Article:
Hubert Rutkowski records music by pupils of Chopin for Naxos
August 15, 2009
Hubert Rutowski in the Mendelsohn Saal, Hamburg
On 5 July 2009 at the Witold Lutosławski Polish Radio Concert Studio in Warsaw, the young Polish pianist Hubert Rutkowski commenced recording a fascinating album for Naxos. Ewa Guziołek-Tubelewicz and Joanna Szczepańska are the recording engineers.
The forthcoming disc, his Naxos début recording, features rarely heard music by Chopin’s pupils:
Thomas D.A. Tellefsen
Le petite mendiante op 23
Valse Des-dur op 27 R*
Quatre Mazurkas op 3
Impromptu in G major op 38
Romanze ohne Worte (Romance sans paroles) R
Mazurka es-moll R
Das Lebewohl von Venedig (Adieu)
Deux Polonaises op 8 (No 1 g-moll, No 2 As-dur) R
Dix Pieces pour Piano op 24, book 2 (No 6 Mazurka A-dur R, No 7 ‘Alla Rumana’ R, No 8 Etude H-dur R, No 9 Cantilène Es-dur, No 10 Impromptu g-moll R)
Nocturne As-dur op 8 no 1
Le Réveil des Oiseaux, Idylle op 44
* R = recorded. The other works will be recorded on 18 and 28 September 2009.
Hubert Rutowski with the President of the European Parliament, Jerzy Buzek
Hubert Rutkowski chose works by Chopin’s pupils which have individual characteristics and were not written simply in imitation of Chopin’s music. He remarks, ‘Of course Chopin’s pupils composed under the great inspiration of their master. We can hear it. But my project also tries to show their own original musical voices. There are influences of Schubert and Mendelssohn, as well as Norwegian, Rumanian and Polish folk music.
‘My favorite music, for example, includes the Valse Des-dur by Tellefsen, Romanze ohne Worte, Impromptu b-moll by Filtsch, Polonaise No 1, all Dix Pieces pour piano op 24 book 2 by Mikuli, and the Nocturne As-dur by Gutmann.’
Here is some biographical information about the composers from this first recording session. We’ll provide further information following the second recording session:
Karol Mikuli (1819–1897) was a Polish pupil of Chopin, who became a pianist, composer, conductor and teacher of Armenian or Romanian ancestry.
Mikuli was born in Czerniowce, then part of the Austrian Empire (now Chernivtsi, Ukraine). He studied under Frédéric Chopin for piano (later becoming his teaching assistant) and Anton Reicha for composition. He toured widely as a concert pianist, becoming Director of the Lwow Conservatory in 1858. He founded his own school there in 1888.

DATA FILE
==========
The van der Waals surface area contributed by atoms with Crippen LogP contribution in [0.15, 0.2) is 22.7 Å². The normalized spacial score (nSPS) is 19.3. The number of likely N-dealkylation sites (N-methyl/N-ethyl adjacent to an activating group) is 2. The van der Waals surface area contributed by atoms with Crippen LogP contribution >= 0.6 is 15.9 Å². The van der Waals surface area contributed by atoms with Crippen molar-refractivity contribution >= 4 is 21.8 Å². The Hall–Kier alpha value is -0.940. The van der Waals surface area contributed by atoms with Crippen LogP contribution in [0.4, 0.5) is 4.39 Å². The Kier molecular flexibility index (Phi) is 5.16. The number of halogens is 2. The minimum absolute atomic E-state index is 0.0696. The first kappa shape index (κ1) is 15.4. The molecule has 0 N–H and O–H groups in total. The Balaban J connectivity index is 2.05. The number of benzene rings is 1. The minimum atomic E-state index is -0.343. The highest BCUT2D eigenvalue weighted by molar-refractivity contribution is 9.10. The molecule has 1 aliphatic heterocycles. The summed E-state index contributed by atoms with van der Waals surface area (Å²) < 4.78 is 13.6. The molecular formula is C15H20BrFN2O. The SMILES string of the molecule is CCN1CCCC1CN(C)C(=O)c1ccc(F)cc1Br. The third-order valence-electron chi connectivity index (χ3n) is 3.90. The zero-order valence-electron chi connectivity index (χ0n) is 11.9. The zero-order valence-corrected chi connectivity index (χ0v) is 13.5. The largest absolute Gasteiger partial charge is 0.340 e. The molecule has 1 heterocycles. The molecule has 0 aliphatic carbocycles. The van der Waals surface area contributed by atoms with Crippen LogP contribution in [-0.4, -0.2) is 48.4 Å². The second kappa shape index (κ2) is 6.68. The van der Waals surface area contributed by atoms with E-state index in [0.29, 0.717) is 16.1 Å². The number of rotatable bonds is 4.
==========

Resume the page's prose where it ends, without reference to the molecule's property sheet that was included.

His students included Moriz Rosenthal, Raoul Koczalski, Aleksander Michałowski, Jaroslaw Zieliński and Kornelia Parnas. He died in Lemberg, then part of Austria-Hungary (now Lviv, Ukraine) and is buried in the courtyard of the Armenian church in Lviv.
He is most well known as an editor of works by Chopin. Dover Publications currently publishes reprints of his 1879 editions of Chopin’s piano music, originally published by F. Kistner (Leipzig). His goal, as stated in the foreword of the edition, was to provide more reliable editions. He used several verified sources, most of which were written or corrected by Chopin himself. His editions of Chopin’s works were first published in America in 1895.
Mikuli also took detailed notes of Chopin’s comments made in lessons and interviewed witnesses of Chopin’s performances. For many years he was regarded as the primary authority on Chopin and his remarks about Chopin’s playing were often quoted by biographers.
Carl Filtsch (1830–1845) was a Transylvanian a child prodigy and pupil of Chopin. Filtsch was born in Mühlbach (Sebeş) in present-day Romania. His father, a prominent chess player, was his first piano teacher. Carl and his brother Joseph, also a child pianist, arrived in Paris on November 29, 1841 and immediately sought out Chopin to be Carl’s teacher. Though Chopin almost never taught children, and rarely gave a student more than one lesson per week, he agreed to teach Carl, and gave him three lessons per week.